Against the odds, the driver had yet to perish. It had been nearly twenty hours since he’d parked, and the last person to check on the him—Kevin, one of her followers who’d been with her the longest—said he was still breathing. He’d vomited all over himself, but he wasn’t dead. It looked like he would be one of the few to survive. Whether he would be one of the chosen few or the tainted others was yet to be determined.

Mandy approached the driver’s side of the car and bent down to peer through the window. The man was slumped against the door, his face turned away from her. But yes, despite the pervasive below freezing chill and the vomit coating the front of his jacket, she could see the steady rise and fall of the driver’s chest. Kevin had been correct. He was alive.

Mandy stood beside the car for a few minutes and studied the unconscious man. After a while, she figured it was safe enough and raised one plump arm to wave for Jen and Cole, two of her most valuable companions, to join her.

“Well, what do you think—chosen or tainted?” Mandy asked the slender young woman.

Jen crunched a few steps closer and removed her right glove. She pressed her hand against the window so the glass was the only thing between her skin and the driver’s dark hair. Closing her eyes, she wore a look of deep concentration and held her breath for a protracted moment. Finally, she exhaled and opened her eyes, focusing on Mandy. “It’s too soon to say for sure, but I think he’s chosen.”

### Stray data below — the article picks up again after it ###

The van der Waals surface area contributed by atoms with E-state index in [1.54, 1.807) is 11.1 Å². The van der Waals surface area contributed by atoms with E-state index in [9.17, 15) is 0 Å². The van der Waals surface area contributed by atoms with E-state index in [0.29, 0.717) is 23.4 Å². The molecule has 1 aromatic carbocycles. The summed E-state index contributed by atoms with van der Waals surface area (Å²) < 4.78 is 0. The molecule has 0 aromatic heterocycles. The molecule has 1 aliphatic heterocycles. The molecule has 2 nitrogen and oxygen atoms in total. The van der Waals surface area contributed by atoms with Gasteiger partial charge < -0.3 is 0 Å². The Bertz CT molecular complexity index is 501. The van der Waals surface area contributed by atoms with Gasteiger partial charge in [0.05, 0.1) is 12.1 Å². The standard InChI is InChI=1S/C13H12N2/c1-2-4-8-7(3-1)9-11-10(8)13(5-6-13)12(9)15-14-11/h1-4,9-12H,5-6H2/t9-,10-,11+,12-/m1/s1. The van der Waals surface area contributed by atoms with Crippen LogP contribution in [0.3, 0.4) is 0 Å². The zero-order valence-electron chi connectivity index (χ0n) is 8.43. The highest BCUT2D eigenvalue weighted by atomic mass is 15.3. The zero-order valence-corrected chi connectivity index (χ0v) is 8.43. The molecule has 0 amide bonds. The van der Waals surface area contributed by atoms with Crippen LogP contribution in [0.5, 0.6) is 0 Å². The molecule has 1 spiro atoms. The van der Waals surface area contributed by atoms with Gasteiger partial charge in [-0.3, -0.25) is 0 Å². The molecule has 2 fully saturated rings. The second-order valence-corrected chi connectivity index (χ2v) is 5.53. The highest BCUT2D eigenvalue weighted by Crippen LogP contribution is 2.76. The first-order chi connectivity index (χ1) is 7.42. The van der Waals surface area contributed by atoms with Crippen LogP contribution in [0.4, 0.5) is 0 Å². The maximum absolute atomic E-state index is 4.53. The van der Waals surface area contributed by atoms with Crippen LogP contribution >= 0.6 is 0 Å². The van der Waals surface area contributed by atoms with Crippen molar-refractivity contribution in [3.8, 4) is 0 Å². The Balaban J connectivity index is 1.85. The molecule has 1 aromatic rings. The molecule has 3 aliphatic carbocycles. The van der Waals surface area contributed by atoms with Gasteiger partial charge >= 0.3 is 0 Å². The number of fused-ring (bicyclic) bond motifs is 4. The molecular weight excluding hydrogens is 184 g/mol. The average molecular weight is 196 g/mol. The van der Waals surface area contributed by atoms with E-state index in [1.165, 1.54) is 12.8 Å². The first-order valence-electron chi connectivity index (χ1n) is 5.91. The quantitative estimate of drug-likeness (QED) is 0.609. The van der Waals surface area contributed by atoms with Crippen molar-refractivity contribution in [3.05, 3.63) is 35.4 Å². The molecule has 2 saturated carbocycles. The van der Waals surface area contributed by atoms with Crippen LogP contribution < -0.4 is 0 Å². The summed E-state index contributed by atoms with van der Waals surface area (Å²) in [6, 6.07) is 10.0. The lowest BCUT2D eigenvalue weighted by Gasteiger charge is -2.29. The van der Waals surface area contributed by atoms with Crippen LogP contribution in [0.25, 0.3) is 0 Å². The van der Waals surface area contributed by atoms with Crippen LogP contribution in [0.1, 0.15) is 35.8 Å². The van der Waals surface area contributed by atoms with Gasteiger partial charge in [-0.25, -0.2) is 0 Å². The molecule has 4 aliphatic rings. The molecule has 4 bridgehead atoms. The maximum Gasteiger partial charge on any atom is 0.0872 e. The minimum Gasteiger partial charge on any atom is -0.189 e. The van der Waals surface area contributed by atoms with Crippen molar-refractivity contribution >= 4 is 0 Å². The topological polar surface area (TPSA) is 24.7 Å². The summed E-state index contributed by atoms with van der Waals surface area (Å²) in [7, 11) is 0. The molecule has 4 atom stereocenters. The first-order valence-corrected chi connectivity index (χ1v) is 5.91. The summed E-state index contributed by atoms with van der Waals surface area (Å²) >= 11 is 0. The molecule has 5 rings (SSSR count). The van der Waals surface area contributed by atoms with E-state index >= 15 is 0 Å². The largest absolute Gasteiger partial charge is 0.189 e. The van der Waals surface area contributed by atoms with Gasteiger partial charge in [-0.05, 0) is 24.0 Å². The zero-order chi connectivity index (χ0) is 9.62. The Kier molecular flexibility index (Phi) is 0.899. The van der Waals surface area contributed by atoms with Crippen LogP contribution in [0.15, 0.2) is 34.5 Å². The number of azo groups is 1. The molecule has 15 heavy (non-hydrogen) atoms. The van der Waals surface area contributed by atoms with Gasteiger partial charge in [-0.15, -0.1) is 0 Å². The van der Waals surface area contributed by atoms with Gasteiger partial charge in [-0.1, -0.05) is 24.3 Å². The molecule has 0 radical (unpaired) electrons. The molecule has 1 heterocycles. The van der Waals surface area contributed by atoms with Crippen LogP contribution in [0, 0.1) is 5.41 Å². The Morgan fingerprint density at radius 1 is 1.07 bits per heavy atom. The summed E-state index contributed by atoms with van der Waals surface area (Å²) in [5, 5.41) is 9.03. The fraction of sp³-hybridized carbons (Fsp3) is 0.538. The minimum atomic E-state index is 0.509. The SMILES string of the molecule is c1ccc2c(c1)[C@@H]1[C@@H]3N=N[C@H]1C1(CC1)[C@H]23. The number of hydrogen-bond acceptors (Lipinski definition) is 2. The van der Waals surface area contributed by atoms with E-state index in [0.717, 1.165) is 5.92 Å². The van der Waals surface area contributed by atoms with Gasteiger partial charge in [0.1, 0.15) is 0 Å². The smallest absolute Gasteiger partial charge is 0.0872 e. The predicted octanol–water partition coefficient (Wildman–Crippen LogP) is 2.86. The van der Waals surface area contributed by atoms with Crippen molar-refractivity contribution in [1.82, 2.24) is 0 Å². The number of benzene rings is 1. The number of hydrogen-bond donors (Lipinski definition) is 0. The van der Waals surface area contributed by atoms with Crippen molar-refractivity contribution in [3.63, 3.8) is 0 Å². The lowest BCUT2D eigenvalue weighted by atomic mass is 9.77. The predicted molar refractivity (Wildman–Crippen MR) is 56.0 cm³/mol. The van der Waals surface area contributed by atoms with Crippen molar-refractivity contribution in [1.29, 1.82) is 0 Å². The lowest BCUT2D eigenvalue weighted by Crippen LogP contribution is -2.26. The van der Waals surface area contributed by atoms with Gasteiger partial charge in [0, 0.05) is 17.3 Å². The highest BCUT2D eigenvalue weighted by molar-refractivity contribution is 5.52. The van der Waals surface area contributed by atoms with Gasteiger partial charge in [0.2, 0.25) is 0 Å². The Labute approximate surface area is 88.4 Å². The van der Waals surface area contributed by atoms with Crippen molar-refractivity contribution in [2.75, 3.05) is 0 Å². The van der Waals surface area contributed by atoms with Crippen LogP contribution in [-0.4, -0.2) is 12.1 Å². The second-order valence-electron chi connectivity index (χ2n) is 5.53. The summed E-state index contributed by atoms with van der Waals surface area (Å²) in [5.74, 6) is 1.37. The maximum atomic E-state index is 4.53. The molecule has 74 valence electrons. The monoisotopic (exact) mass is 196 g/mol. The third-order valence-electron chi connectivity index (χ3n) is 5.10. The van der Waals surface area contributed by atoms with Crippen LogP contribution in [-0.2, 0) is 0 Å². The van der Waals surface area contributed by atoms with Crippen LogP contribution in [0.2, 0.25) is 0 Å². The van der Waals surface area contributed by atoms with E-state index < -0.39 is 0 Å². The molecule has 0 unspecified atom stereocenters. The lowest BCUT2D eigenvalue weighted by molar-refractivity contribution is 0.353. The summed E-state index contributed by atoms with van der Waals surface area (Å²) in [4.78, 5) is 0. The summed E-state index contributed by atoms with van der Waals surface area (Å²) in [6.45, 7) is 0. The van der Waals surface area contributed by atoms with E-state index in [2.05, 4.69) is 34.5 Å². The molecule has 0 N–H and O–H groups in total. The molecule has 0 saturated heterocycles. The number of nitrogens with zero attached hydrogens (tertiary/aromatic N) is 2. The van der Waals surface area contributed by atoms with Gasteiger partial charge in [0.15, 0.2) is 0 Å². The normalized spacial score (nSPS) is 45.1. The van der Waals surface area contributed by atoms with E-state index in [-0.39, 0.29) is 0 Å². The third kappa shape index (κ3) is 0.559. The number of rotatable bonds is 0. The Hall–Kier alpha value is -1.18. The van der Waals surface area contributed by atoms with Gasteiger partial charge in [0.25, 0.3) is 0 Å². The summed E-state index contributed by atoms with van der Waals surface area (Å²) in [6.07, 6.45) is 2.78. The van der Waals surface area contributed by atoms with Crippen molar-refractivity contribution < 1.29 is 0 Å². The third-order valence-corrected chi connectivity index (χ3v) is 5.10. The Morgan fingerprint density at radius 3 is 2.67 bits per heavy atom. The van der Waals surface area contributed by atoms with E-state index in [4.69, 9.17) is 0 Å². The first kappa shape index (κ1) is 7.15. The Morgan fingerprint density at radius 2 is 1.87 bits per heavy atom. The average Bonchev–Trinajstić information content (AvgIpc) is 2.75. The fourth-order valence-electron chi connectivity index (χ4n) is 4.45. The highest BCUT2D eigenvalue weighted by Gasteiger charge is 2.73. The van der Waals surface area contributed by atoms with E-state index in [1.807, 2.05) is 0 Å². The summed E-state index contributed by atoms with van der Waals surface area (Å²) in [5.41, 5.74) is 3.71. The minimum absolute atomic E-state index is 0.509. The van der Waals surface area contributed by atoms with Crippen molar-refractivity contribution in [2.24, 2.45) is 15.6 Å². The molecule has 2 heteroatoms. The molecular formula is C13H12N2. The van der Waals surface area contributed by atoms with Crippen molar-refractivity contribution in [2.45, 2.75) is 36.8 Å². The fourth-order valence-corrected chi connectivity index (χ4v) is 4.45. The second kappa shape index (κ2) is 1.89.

Mandy nodded. “Good enough for me.” Again, she raised her arm and waved two more of her followers over—the strapping young men she’d acquired during the last set recruitment trials five months ago—and watched as they approached. She really was quite pleased they were both among the chosen; they were quite attractive. “Move him to one of the cots in my cabin,” she told them as they neared. “Clean him up and make sure he’s warm. You know the drill.”

“Of course,” the taller of the two said. He reached for the door handle and pulled, but it was locked.

His companion looked to Mandy. “Do you want us to break a window?”

Mandy sighed and shouldered them out of the way. They may have been strapping, young, and easy on the eyes, but these two weren’t the brightest of her followers. Mandy crouched low enough that the driver would see her face when he woke and looked out the window. It wasn’t a comfortable position, considering the bulk her leg muscles had to hold up, so she didn’t waste any time. She knocked on the glass.

The driver started awake, sitting up straight in his seat and turning his face to the window. He was young, in his early twenties, and his skin was a tan that complimented his dark hair and warm brown eyes. He was quite average-looking, and at the same time, his hard-featured face was the most shocking, remarkable thing Mandy had seen in a very long time.

Her breath caught. “My God,” she whispered.

Cole sidled up beside her and peeked through the window. “Is that—it’s not possible. Is that—”

“If you say his name, I’ll kill you.” Mandy turned her livid gaze on him, daring him. Though his value was unquestionable, he was also one of the few people who could be in her presence and not adore her. He was also the one who made her into what she was. Queen. Goddess.


She despised him almost as much as she needed him. If those scales ever tipped just enough in the other direction, she really would kill him.